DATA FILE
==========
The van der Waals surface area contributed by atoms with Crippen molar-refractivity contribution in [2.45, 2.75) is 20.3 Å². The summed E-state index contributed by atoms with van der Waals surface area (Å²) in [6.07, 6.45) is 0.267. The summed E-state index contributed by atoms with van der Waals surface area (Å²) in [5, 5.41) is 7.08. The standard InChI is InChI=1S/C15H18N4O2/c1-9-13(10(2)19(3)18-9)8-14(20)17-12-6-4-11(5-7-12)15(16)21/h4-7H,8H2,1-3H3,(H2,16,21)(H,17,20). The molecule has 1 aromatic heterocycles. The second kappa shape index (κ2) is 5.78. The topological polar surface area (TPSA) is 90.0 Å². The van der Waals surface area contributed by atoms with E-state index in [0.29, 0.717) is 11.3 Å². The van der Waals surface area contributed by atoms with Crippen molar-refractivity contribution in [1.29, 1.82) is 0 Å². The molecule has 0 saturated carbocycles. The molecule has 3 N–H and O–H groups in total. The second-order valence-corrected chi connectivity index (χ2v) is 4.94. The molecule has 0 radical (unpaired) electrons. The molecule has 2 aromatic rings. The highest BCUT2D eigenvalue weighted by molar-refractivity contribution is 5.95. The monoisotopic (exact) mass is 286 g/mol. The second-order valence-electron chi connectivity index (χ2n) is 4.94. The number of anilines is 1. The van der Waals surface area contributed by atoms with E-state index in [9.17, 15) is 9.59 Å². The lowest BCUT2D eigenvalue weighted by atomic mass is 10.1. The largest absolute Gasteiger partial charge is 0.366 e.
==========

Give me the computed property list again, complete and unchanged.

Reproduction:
The van der Waals surface area contributed by atoms with Crippen molar-refractivity contribution in [2.45, 2.75) is 20.3 Å². The summed E-state index contributed by atoms with van der Waals surface area (Å²) in [6.07, 6.45) is 0.267. The summed E-state index contributed by atoms with van der Waals surface area (Å²) in [5, 5.41) is 7.08. The standard InChI is InChI=1S/C15H18N4O2/c1-9-13(10(2)19(3)18-9)8-14(20)17-12-6-4-11(5-7-12)15(16)21/h4-7H,8H2,1-3H3,(H2,16,21)(H,17,20). The molecule has 1 aromatic heterocycles. The second kappa shape index (κ2) is 5.78. The topological polar surface area (TPSA) is 90.0 Å². The van der Waals surface area contributed by atoms with E-state index in [0.29, 0.717) is 11.3 Å². The van der Waals surface area contributed by atoms with Crippen molar-refractivity contribution in [1.29, 1.82) is 0 Å². The molecule has 0 saturated carbocycles. The molecule has 3 N–H and O–H groups in total. The second-order valence-corrected chi connectivity index (χ2v) is 4.94. The molecule has 0 radical (unpaired) electrons. The molecule has 2 aromatic rings. The highest BCUT2D eigenvalue weighted by molar-refractivity contribution is 5.95. The monoisotopic (exact) mass is 286 g/mol. The second-order valence-electron chi connectivity index (χ2n) is 4.94. The number of anilines is 1. The van der Waals surface area contributed by atoms with E-state index in [9.17, 15) is 9.59 Å². The lowest BCUT2D eigenvalue weighted by atomic mass is 10.1. The largest absolute Gasteiger partial charge is 0.366 e.